red-orange pictographs, which are 150 to 400 years old and
visible only from a ledge that drops abruptly into aqua
in the car, the road wound its way high above the lake,
past yellow warning signs for moose and dense forests of
spruce, aspen and birch trees.
rivals any road through Colorado," my mom said.
"It’s wilderness right up to your car."
crossing into the U.S., we cheated on Superior with a day
trip to Lake Huron, stepping back in time on Mackinac
Island. During our detour to the famous island, its
19th-century main street lined with fudge shops and
horse-drawn wagons (cars are banned), we pedaled the 8
miles around it by bike and learned about British and
American soldiers who had lived at the fort.
it was back to paradise — Paradise, Mich., where we
camped at Tahquamenon (rhymes with "phenomenon")
Falls State Park under a canopy of towering red pines. The
second largest state park in Michigan is becoming a
popular spot in the Upper Peninsula.
root beer-colored river, caused by the tannic acid from
the cedar and hemlock trees, led to the Upper Falls, a
50-foot-tall, 200-foot-wide waterfall — one of the
largest east of the Mississippi River. Four miles
downstream, mist from the smaller Lower Falls hit our
faces as visitors took selfies.
a packed day of sightseeing over, I looked for a spot to
refuel: a brewpub. The Tahquamenon Falls Brewery and Pub
is the country’s only brewery in a state park, our
server told us. We ordered pasties and pints of beers as
clouds rolled in and the temperature fell into the 50s in
winds slammed against us the next day as we stood in the
gallery deck atop the Whitefish Point Light Station, the
oldest operating light on the lake.
wouldn’t even consider this windy," a staff member
at the Great Lakes Shipwreck Museum told us.
BEGIN OPTIONAL TRIM)
Point has gained a notorious reputation as the
"graveyard of Lake Superior" since more ships
— more than 200 in all — have been lost there than in
any other part of the lake. The narrow congested area and
poor visibility caused ships to collide or run aground on
the sandbars, our guide said. The museum had artifacts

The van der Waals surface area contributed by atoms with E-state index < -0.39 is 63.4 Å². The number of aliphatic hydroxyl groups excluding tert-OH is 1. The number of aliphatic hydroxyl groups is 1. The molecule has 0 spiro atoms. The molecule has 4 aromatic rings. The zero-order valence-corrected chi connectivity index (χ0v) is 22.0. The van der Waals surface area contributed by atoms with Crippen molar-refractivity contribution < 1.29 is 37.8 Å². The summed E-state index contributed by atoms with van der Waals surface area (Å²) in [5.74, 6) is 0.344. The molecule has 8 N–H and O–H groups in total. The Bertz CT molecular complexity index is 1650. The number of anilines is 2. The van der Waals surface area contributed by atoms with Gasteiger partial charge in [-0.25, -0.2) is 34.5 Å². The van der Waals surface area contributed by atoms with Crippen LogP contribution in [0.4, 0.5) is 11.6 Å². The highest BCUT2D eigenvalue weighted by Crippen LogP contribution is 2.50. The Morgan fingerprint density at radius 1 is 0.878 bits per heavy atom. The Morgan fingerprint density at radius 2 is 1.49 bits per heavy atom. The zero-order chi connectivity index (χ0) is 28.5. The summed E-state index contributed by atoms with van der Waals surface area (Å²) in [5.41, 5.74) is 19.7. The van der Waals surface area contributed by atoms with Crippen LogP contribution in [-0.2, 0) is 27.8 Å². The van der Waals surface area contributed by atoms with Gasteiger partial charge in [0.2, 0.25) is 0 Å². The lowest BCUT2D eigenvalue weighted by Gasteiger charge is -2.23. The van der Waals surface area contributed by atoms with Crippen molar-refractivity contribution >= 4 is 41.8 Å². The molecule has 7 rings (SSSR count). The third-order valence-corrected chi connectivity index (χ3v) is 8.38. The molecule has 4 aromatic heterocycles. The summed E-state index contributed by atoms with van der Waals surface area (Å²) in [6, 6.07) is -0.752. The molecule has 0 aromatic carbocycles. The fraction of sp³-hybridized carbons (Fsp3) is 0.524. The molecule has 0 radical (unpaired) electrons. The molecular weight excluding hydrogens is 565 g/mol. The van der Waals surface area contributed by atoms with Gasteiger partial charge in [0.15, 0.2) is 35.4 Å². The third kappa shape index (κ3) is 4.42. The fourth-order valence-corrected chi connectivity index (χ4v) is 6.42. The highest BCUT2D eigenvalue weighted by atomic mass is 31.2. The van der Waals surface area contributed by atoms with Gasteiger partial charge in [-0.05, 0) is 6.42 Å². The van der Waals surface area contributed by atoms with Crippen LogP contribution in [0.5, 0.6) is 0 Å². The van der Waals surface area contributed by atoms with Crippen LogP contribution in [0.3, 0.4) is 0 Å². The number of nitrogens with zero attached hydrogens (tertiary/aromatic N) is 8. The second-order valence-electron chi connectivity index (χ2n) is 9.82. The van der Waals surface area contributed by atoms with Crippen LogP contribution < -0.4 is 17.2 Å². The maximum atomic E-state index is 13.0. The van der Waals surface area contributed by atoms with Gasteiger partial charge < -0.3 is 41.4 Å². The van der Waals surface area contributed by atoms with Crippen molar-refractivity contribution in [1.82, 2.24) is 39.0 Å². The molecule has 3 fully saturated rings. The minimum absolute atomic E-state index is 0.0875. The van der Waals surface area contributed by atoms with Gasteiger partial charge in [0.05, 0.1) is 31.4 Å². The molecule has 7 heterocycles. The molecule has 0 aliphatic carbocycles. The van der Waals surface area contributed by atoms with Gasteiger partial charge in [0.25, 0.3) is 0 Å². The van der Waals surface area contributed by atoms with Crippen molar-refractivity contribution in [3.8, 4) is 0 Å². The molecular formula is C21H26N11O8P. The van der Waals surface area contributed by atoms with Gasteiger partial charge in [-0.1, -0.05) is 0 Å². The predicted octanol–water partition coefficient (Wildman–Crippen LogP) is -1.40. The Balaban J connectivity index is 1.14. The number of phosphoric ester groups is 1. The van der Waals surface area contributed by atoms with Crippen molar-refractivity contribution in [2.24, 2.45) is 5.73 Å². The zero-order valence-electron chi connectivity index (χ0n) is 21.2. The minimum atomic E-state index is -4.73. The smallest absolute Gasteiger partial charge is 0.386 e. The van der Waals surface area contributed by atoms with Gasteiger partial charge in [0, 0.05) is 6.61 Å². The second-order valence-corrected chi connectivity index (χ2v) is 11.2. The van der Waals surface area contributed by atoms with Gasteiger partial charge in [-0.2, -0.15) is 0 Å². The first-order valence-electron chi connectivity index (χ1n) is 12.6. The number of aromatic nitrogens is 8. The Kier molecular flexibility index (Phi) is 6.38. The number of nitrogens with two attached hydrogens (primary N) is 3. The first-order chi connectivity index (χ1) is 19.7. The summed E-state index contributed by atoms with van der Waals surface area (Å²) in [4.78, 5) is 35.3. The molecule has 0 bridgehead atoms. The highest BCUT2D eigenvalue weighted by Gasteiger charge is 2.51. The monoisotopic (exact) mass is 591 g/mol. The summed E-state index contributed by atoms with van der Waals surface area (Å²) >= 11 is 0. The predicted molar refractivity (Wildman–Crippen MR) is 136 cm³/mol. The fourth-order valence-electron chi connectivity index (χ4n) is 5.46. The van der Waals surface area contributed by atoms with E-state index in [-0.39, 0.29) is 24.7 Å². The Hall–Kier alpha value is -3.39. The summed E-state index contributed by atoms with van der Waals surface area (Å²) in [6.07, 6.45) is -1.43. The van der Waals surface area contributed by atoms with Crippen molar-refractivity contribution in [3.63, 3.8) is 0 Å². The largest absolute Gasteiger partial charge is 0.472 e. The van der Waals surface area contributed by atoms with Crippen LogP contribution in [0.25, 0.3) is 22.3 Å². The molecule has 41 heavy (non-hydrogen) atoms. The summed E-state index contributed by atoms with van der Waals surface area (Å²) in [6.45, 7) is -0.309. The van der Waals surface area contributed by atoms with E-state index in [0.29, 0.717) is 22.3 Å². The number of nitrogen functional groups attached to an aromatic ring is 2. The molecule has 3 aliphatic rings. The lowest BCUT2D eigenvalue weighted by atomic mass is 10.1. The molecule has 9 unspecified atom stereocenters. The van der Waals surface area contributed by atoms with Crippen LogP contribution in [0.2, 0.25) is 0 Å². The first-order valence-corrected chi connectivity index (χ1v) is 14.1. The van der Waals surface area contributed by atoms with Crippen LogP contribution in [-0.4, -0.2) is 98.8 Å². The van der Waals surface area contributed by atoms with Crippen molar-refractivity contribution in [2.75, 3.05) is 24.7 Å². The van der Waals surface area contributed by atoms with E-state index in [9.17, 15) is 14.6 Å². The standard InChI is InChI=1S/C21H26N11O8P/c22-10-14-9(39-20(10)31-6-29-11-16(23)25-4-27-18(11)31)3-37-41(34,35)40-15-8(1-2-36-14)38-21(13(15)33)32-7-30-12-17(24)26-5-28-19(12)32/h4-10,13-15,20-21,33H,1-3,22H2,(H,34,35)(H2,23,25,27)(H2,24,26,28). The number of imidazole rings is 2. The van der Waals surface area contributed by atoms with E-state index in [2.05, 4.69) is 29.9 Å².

like the bell of the Edmund Fitzgerald, the freighter that
sank about 15 miles from the point in 1975 with 29 people
remember the wind that day," a man from Green Bay
visitors walked the shore, the southeastern end of
different from the north shore," said a visitor, who
I wrongly assumed was talking about Minnesota’s North
Shore until I realized he meant Canada.
the green Circle Tour road signs, we stopped at the Grand
Sable Dunes, where we sweated and trudged up 300-foot-high
banks that stretch over 5 square miles. I looked at my
map. Wawa, where we were three days earlier, was somewhere
out there in the blue horizon.
spending much of the Circle Tour in remote areas, we
noticed the crowds starting to grow once we arrived in
with license plates from Pennsylvania, Maryland, Illinois
and New York filled our hotel parking lot as we left for a
tour of Pictured Rocks, one of four national lakeshores in
paddling the caves of Wisconsin’s Apostle Islands, I had
high hopes for Pictured Rocks — and it blew me away. We
maneuvered our kayaks under arches and into caves
surrounded by a translucent blue-green water. Impressive
sandstone cliffs streaked with minerals seeping from
groundwater — turquoise from copper, red and orange from
iron and brown and black from manganese — were works of
art. Like magic, fog creeping on the lake dissipated as a
waterfall dropped off the cliff into the lake in the
natural beauty is alluring. The nearby town of Munising
(pronounced MEW-ni-sing) is booming with visitors, to the
pleasure and dismay of its 2,300 residents. One resident
said tourism has increased 10-fold since he was a kid.
"It’s way more popular," he said of Pictured
Rocks, adding that businesses have been renamed after its
hot spot. "I hope they don’t rename the town."
to the National Park Service, the number of annual
visitors surged to more than 780,000 in 2017 from 440,000
visitors a decade earlier.
stopping at breweries in Marquette and Houghton in the
Keweenaw Peninsula, on Michigan’s Upper Peninsula, we
joined the crowds visiting Porcupine Mountains Wilderness
State Park, Michigan’s largest state park.
the sweet cool air, we hiked past Presque Isle River
waterfalls, following the river as it flowed into
Superior, where waves slammed a pebble beach. I looked at
my map; Lutsen, Minn., was across the way.
the campground, people sat in the glow of smartphones
outside RVs while we were mesmerized by the flicker of our
campfire’s red coals. We climbed into our tents in the
crisp night and I was filled with sadness that the next
day would be our last, passing Ashland and Bayfield before
reaching the finish line, in Duluth, after eight days of
sightseeing and 1,700 total miles of driving.
until then, I was lulled to sleep by the familiar sound of
those crashing waves, the repetitive roar of the lake we
now know just a little bit better.